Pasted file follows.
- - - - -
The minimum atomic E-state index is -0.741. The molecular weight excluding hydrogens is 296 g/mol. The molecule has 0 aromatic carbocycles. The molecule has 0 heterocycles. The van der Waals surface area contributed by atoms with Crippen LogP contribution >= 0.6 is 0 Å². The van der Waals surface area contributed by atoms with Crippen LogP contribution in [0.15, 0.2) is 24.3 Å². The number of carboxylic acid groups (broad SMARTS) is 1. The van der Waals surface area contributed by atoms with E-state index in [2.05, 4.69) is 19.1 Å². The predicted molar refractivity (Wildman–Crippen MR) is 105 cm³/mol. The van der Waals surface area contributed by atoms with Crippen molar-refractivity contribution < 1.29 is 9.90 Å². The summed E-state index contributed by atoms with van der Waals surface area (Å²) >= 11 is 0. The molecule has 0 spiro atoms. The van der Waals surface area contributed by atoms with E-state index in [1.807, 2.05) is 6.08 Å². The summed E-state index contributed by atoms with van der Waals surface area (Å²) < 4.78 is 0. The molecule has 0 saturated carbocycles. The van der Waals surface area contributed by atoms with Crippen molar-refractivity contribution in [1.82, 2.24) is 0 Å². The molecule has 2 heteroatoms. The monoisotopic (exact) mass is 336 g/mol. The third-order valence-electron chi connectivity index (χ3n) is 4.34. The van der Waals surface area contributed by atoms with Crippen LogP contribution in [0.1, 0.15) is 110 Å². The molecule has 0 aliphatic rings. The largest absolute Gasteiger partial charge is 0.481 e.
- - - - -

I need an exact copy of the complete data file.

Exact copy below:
The minimum atomic E-state index is -0.741. The molecular weight excluding hydrogens is 296 g/mol. The molecule has 0 aromatic carbocycles. The molecule has 0 heterocycles. The van der Waals surface area contributed by atoms with Crippen LogP contribution >= 0.6 is 0 Å². The van der Waals surface area contributed by atoms with Crippen LogP contribution in [0.15, 0.2) is 24.3 Å². The number of carboxylic acid groups (broad SMARTS) is 1. The van der Waals surface area contributed by atoms with E-state index in [2.05, 4.69) is 19.1 Å². The predicted molar refractivity (Wildman–Crippen MR) is 105 cm³/mol. The van der Waals surface area contributed by atoms with Crippen molar-refractivity contribution < 1.29 is 9.90 Å². The summed E-state index contributed by atoms with van der Waals surface area (Å²) >= 11 is 0. The molecule has 0 spiro atoms. The van der Waals surface area contributed by atoms with E-state index in [1.807, 2.05) is 6.08 Å². The summed E-state index contributed by atoms with van der Waals surface area (Å²) < 4.78 is 0. The molecule has 0 saturated carbocycles. The van der Waals surface area contributed by atoms with Crippen molar-refractivity contribution in [1.82, 2.24) is 0 Å². The molecule has 2 heteroatoms. The monoisotopic (exact) mass is 336 g/mol. The third-order valence-electron chi connectivity index (χ3n) is 4.34. The van der Waals surface area contributed by atoms with Crippen LogP contribution in [0.1, 0.15) is 110 Å². The molecule has 0 aliphatic rings. The largest absolute Gasteiger partial charge is 0.481 e.